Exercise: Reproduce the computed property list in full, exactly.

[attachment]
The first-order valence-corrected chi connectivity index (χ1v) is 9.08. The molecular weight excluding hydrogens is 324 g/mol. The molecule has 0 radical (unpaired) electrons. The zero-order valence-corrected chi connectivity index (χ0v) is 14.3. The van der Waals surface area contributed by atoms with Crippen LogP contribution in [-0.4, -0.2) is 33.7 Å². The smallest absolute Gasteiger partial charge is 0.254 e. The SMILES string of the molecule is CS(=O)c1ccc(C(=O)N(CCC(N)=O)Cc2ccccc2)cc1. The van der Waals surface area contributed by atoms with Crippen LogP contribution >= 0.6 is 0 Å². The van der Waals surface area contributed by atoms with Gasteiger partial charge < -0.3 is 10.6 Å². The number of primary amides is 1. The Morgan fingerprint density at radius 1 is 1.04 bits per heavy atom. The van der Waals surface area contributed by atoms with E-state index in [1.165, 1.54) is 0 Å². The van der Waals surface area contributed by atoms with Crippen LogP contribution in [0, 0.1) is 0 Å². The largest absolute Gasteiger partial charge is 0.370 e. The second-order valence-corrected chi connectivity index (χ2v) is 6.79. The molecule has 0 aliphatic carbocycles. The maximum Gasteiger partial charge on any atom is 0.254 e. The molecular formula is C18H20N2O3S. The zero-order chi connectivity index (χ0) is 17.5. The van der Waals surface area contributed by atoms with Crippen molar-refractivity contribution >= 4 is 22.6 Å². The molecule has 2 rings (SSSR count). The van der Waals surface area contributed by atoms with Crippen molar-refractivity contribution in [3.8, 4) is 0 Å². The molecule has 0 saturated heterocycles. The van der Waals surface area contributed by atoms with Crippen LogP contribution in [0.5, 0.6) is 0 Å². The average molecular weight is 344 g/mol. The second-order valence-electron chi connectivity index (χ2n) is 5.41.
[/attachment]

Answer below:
The first-order valence-corrected chi connectivity index (χ1v) is 9.08. The molecular weight excluding hydrogens is 324 g/mol. The molecule has 0 radical (unpaired) electrons. The zero-order valence-corrected chi connectivity index (χ0v) is 14.3. The van der Waals surface area contributed by atoms with Crippen LogP contribution in [-0.4, -0.2) is 33.7 Å². The smallest absolute Gasteiger partial charge is 0.254 e. The SMILES string of the molecule is CS(=O)c1ccc(C(=O)N(CCC(N)=O)Cc2ccccc2)cc1. The van der Waals surface area contributed by atoms with Crippen LogP contribution >= 0.6 is 0 Å². The van der Waals surface area contributed by atoms with Gasteiger partial charge < -0.3 is 10.6 Å². The number of primary amides is 1. The Morgan fingerprint density at radius 1 is 1.04 bits per heavy atom. The van der Waals surface area contributed by atoms with E-state index in [1.165, 1.54) is 0 Å². The van der Waals surface area contributed by atoms with Crippen LogP contribution in [0, 0.1) is 0 Å². The largest absolute Gasteiger partial charge is 0.370 e. The second-order valence-corrected chi connectivity index (χ2v) is 6.79. The molecule has 0 aliphatic carbocycles. The maximum Gasteiger partial charge on any atom is 0.254 e. The molecular formula is C18H20N2O3S. The zero-order chi connectivity index (χ0) is 17.5. The van der Waals surface area contributed by atoms with Crippen molar-refractivity contribution >= 4 is 22.6 Å². The molecule has 2 rings (SSSR count). The van der Waals surface area contributed by atoms with Crippen molar-refractivity contribution in [3.8, 4) is 0 Å². The molecule has 0 saturated heterocycles. The van der Waals surface area contributed by atoms with Crippen LogP contribution in [0.5, 0.6) is 0 Å². The average molecular weight is 344 g/mol. The second-order valence-electron chi connectivity index (χ2n) is 5.41.